Lawrence Ernst William Poldrack grew up in Taylor, Texas, a small town 29 miles north of Austin. He was the oldest of seven children, and was forced to be sibling and parent when his parents divorced. Feeling the weight of the world on his shoulders, and wanting to be the kind of role model his siblings could look up to, Lawrence felt the need to serve his country.

He joined the Army in February 1946 and became a member of the 24th Constabulary Squadron. His military occupation consisted of driving his lieutenant around during World War II. In other words, Lawrence was considered a chauffeur, but his twin daughters, Denise Poldrack and Patrice Morrison,(both residents of Waxahachie) said their father's service during the war was so much more than that.

“Daddy was a driver for a lieutenant, and he was chosen because he could speak fluent German,” Denise said, noting that her father was of German decent and until age 5, German was the only language he knew. “During that time, the city of Berlin was divided four ways. Many people were being kidnapped and daddy had to demand their release from the Russian soldiers.”

Lawrence was utilized during this time, because he could speak the German language and understood Russian.

As the daughters reflected on their father's service to this country, Morrison talked of the time her dad rescued an American girl who had been kidnapped.

“Not only did daddy serve as a chauffeur, but he was also an interpreter,” Morrison said. “This young girl had been kidnapped and daddy was the one sent to rescue her. All he was allowed to carry was a gun that had to remain in the holster.”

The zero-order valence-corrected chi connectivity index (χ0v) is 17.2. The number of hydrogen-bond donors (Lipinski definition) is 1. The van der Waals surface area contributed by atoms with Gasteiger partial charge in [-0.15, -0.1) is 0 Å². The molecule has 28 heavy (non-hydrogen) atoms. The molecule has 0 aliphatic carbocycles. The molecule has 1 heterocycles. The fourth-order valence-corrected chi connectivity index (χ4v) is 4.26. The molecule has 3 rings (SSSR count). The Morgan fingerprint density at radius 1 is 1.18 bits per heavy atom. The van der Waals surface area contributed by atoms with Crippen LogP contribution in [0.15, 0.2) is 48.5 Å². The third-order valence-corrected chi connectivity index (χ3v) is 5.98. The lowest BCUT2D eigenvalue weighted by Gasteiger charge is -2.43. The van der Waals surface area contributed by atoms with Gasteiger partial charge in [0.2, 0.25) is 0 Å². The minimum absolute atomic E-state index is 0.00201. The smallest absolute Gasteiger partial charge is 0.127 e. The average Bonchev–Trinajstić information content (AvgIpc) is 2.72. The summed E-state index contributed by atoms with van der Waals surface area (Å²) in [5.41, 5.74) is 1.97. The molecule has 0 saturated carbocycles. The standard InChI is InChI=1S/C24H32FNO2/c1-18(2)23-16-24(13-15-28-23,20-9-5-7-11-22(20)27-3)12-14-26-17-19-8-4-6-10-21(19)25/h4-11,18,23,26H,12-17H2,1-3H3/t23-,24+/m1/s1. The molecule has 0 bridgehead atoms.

Denise added that her father was a man of short stature, standing at about five feet and four inches tall, going up against some pretty tall Russian and German soldiers.

“He had to walk across a bridge that was the dividing barrier,” Denise said. “The Russians were tall and when they saw the short soldier they began laughing.”

In an effort to smooth things over, and take the girl to safety, Lawrence provided the soldiers with cigarettes, but he had to light them before the girl was released.

“That was by far the most interesting story he had ever shared with us,” Morrison said.

Denise said she remembers her father describing what it was like landing on the beach.

“When he landed on the coast he said it was the weirdest feeling, because no birds were in the air and everything had been destroyed,” she said. “Silence was very noticeable during that time.”

The twins stated that their father loved being in the Army and serving his country. He earned the WWII victory medal and was given an honorable discharge.

“It was good for my dad to serve in the army, because it caused him to mature and grow up,” Denise said. “He became a mentor for his brothers and sisters and he was always willing to carry the weight of others. He would get put out with his siblings sometimes, because they acted real immature.”

She said her father always said that every young man should join the military-

Morrison said when their father passed away in April of 1998, she was presented with the U. S. flag, she a lifetime of memories flashed before her eyes.

“I remember being very proud of him because he was proud of the fact that he served in the army,” she said. “I thought to myself, he did a lot and experienced a lot.”

Morrison continued by saying war changes people and for her father that change was good.

Lawrence later became a pastor and held several pastoral positions in churches. Morrison said her father's military experience is what made him a very good pastor, because it gave him courage to talk to anybody about anything.